The Opposition parties have plenty of soul searching to do if they plan to be relevant in the near future.
At least 100 people died due to various hardships, while many failed to meet their basic needs over the course of six months after Prime Minister Narendra Modi sent the nation into a tizzy announcing his demonetization move on November 8, 2016. This was enough impetus for Opposition parties across the nation to attack the Modi government vehemently with the hope to stop BJP’s surge. Political pundits and policy experts went overboard and predicted it as the beginning of the end of the Modi wave. Few would have predicted back then that the widely criticised move will only turn in favour of the saffron party, leaving the Opposition red-faced in the end.
After getting rid of the Congress-led UPA government in 2014, Modi had promised that ‘good days are coming’, and the Prime Minister’s words have indeed proved true for himself and his party. In 2014, people voted for the Modi-led Bhartiya Janata Party (BJP) because they wanted an alternative. Now, they are voting for BJP, because they have no other credible alternative.
Where does the Opposition stand right now? Well, nowhere, would certainly be the apt answer at present.
It isn’t all smooth sailing for the Modi government, which is facing tough challenges over unemployment, incidents of violence in the name of ‘cow protection’, unrest in the Kashmir valley, attacks on Dalits, farmer suicides, uneasy relations with China and breakdown of diplomatic parleys with Pakistan, Yet, there is currently no single worthy competitor who can take on the political might of PM Modi.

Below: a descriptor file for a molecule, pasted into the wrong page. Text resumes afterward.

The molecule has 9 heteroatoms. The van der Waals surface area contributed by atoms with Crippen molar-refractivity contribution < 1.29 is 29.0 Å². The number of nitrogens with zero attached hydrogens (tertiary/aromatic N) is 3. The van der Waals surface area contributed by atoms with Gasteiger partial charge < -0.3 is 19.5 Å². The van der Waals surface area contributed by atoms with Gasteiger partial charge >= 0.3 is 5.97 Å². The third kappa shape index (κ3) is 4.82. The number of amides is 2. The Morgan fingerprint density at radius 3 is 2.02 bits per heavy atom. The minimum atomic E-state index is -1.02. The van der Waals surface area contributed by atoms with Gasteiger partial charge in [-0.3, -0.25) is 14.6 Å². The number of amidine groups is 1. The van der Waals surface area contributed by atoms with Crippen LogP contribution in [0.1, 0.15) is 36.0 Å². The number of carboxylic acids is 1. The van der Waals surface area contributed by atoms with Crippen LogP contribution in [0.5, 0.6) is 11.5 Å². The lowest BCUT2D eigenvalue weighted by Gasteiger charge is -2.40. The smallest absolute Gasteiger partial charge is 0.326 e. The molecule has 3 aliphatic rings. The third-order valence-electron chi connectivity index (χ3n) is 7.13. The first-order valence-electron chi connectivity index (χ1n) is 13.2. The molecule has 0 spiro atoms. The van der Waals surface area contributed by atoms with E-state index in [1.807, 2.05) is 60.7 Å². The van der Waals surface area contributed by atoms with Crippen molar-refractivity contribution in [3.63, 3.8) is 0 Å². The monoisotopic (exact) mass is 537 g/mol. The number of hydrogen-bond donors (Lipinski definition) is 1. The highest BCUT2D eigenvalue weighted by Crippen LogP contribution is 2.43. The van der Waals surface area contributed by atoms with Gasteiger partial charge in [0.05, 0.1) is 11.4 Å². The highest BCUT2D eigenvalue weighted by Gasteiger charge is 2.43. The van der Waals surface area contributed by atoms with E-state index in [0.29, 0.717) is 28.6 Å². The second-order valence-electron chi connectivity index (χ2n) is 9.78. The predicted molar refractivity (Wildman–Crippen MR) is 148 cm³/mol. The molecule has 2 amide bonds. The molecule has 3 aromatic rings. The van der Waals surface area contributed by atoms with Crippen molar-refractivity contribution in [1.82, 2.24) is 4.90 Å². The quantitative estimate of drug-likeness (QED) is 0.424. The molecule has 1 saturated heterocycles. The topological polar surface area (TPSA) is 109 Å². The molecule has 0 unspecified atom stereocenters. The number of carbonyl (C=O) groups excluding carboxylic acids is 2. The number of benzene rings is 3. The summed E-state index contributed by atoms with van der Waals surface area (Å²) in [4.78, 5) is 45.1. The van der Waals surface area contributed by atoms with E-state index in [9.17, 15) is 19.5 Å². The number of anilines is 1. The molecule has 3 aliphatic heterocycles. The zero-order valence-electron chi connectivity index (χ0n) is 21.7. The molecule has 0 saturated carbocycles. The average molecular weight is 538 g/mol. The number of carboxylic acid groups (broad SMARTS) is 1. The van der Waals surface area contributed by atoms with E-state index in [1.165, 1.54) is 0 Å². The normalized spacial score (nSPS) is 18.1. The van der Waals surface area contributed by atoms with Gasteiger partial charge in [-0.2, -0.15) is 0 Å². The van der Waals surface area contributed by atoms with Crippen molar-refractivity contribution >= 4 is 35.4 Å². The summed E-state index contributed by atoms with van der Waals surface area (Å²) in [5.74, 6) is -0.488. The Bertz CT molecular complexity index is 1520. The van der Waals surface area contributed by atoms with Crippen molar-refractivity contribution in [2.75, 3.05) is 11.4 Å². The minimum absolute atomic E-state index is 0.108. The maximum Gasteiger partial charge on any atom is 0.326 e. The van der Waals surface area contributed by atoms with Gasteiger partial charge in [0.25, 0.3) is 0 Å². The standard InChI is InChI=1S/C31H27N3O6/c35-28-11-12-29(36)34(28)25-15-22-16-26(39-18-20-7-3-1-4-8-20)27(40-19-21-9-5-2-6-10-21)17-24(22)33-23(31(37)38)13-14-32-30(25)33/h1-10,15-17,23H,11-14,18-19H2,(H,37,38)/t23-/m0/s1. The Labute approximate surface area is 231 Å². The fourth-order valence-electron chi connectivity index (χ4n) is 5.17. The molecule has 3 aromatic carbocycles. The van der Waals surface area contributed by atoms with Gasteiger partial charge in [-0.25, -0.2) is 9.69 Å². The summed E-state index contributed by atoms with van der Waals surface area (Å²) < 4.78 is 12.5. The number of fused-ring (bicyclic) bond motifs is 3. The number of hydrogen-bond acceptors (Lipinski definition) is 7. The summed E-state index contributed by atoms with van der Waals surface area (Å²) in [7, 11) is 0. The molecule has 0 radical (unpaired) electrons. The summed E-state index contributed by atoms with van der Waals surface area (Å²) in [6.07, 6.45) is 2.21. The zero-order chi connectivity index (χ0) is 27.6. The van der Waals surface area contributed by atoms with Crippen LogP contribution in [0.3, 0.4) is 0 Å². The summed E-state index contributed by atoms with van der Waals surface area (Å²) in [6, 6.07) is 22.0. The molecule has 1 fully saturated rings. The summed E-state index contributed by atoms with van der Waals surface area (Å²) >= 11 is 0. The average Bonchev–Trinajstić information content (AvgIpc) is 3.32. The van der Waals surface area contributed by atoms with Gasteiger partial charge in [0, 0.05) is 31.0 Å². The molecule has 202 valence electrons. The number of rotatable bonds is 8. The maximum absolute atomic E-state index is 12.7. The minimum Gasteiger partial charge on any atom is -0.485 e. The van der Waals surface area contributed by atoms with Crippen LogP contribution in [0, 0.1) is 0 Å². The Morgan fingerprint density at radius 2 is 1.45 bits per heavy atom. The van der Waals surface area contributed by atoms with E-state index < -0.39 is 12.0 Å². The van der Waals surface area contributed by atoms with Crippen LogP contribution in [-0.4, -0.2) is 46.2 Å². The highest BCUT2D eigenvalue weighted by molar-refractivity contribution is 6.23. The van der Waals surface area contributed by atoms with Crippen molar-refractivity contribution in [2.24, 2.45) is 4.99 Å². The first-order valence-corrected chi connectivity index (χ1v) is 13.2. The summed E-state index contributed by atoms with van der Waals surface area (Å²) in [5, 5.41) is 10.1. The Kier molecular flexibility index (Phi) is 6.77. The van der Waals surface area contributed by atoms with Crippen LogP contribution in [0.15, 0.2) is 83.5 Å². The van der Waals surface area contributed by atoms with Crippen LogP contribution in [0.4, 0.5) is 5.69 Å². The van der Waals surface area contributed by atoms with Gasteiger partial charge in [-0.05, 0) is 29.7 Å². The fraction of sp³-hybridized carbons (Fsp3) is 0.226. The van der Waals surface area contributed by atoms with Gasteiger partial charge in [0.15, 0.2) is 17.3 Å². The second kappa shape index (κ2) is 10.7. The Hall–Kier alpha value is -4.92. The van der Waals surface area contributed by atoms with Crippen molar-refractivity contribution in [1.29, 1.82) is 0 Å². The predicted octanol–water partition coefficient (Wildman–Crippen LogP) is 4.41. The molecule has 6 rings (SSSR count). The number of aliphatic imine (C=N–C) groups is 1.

In the last three years, BJP saw itself growing leaps and bounds in the Panchayat, Municipal and assembly elections. On the other hand, the grand-old party has lost power in states like Maharashtra, Jammu and Kashmir, Assam, Haryana, Jharkhand, Manipur and Goa. By losing out on Uttarakhand, Congress even failed to preserve one of its few strongholds in the North where the margin of victory or defeat between the two parties also widened from 2% to 13%.
With Sonia Gandhi’s health concerns, Congress has mulled about the elevation of Rahul Gandhi as party chief for a long time. However, many party leaders especially the old guards are reluctant to work with the Gandhi scion and blame his leadership (or lack of it) behind the party’s rout in successive elections.
Meanwhile, rebellion and infighting within the Congress has been out in the open. In Assam, the most powerful Congress leader Himanta Biswa Sarma crossed over to the BJP, thanks to Rahul Gandhi’s lackadaisical attitude. In Uttarakhand, 11 Congress MLAs defected to BJP, and in Uttar Pradesh senior party leader Rita Bahuguna Joshi joined the BJP and even got elected to the Assembly. Then in Goa, upset with the central party leadership, Vishwajeet Rane quit the party after it failed to form the government. Recently, Congress leader Shankarsinh Vaghela ‘unfollowed’ Rahul Gandhi on Twitter, triggering speculations that he may join the rival BJP.
A similar trend has been seen in Delhi, Maharashtra as well as in the Brihanmumbai Municipal Corporation (BMC) and Municipal Corporation of Delhi (MCD) polls. Only in Punjab, where Amarinder Singh unilaterally ran the campaign, Congress was able to stop an aggressive AAP at its tracks.
Congress on May 16th, fielded its youth brigade to attack the Modi government on multiple counts. However, with no big scam allegations to needle the ruling regime, the Congress gen-next lacked the punch in their salvo against NDA.